The cooling system for the DOHC has it's bad and good days, depending on driving conditions and weather... so to keep you engine cooler install a low temp thermostat. Automobiles from the factory have anywhere from 190 - 195 degree thermostats and that great if you want you car toasty all the time in the winter, but what about the summer time? A 160 or 180 degree thermostat will open the flow-gate to have the coolant circulate more often to keep the water temperature, and therefore the engine temperature cooler.
A thermostat costs around $12-$15 plus a couple dollars more to refill the coolant after installation. Expect to see a better throttle response and minor pick-up out of your vehicle. Unfortunately, the only downside to a 160 / 180 thermostat is that the heater will not blow as hot through your heater core... but, at the same time no one want to crack a block or overheat while on the street or on the racetrack. Plus many, if not all engine builders will agree to get the most "umf" out of you car is to have a 'at-running tempreture' engine with cold coolant circulating. If unsure about installing in your vehicle, check with the FAQ's to get the full story on lower tempreture thermostats.
OK, if the world was perfect, some of us gearheads would be in heaven and find our W-Bodies with a manual transmission; unfortunately, reality sets in. Many of the W-Bodies are equipped with the HydraMatic 4T60-E 4-speed automatic transmission, and dreamed of having the Getrag 5-speed manual instead. But since the conversion price from auto to manual is ridiculously high, very few have done the transfer.
But there is hope: to keep your auto transmission living longer and to get a little more push out of it, there are a few things to look over. First thing is that GM made these auto trannys to be smooth shifting for the common driver. We want that changed... there are electronic adapters, when installed, to produce firm, accurate, predicable shifts when desired. The adapter costs around $75-90 and feels great once put in. But the only downside is that a qualified professional technician should only installed this type of product at your local transmission shop.
Another thing to think about is the fluid in the transmission. During running conditions, the temperature inside the transmission can be scorching, weakening the molecular bonds of the transmission fluid. Along with using synthetic lubricants, a transmission cooler helps prolong fluid life, the torque converter and to reduces 'slipping'. Many W-Bodies came with a transmission cooler, but some did not come that option. GM dealership parts departments is the best resource since they designed them to fit. Check there first to purchase a correct factory fitting transmission cooler before heading off to other companies. The price for these run from $30-$45; beats a transmission re-haul for a couple thousand dollars.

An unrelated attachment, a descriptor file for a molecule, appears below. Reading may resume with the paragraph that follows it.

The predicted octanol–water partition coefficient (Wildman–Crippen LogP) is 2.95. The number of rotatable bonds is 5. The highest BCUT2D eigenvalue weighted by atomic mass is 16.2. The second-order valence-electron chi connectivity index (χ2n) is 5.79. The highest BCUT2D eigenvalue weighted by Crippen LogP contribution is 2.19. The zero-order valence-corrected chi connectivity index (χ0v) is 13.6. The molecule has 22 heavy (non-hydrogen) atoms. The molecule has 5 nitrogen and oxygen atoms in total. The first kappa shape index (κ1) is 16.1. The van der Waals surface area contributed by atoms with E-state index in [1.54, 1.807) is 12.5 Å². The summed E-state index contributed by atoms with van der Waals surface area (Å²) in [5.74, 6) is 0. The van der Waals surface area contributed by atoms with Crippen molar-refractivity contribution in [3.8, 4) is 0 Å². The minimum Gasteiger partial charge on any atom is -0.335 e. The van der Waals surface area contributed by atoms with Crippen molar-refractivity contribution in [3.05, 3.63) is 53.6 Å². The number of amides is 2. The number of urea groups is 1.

WHEELS / TIRES
Okay, this is about the only thing that performance goes along with appearance. Again if you refer back to the suspension part of this page, lowering the center of gravity is important for handling conditions. To take this a step further, bigger wheels with a combination of smaller tires increases precision cornering and gives you car a nice look. Many different styles and brand fit the W-Body bolt pattern of 5 x 115mm, and wheel diameter can be increase as far up to 18" without having to deal with changing speedometer ratios.
Tires alone can make a big difference with handling. Soft vs. hard tire compounds have both there good and bad points, but depending on specific use, it's basically a toss up on what to use. Soft tires have very good dry traction and provide very good response on the road. Unfortunately they wear very quickly and only last 20K-30K miles with constant rotation. Hard tires last for a very long time and have good traction in the rain or snow to keep you from sliding all over the place. But, they don't hold well under hard cornering at all, squealing around the entire corner. Two sets of different tires may be an option especially if you live where climates change on a seasonable basis.
With having bigger tires, the tire side wall must be smaller to keep the entire tire/wheel circumference the same. If that size is skewed, the speedometer and odometer will read and count incorrectly due to more/less wheel rotations. Companies where you buy wheel/tire sets will help you find out tire fit your increased wheel diameter and shorten the sidewall of the tire. This trend is known as "low-profiling", and with less of a sidewall, the less it can bend while a car takes a hard corner. The tires completely grips the road, and like said before above, the suspension does the rest of the work. But unlike many performance options, the price range is very open depending on tire size, tire brand, and wheel style/coating. The list begins at $50-$700 a wheel, and tires from $30-$400 a piece. Again, do your research and do what you got or want to do.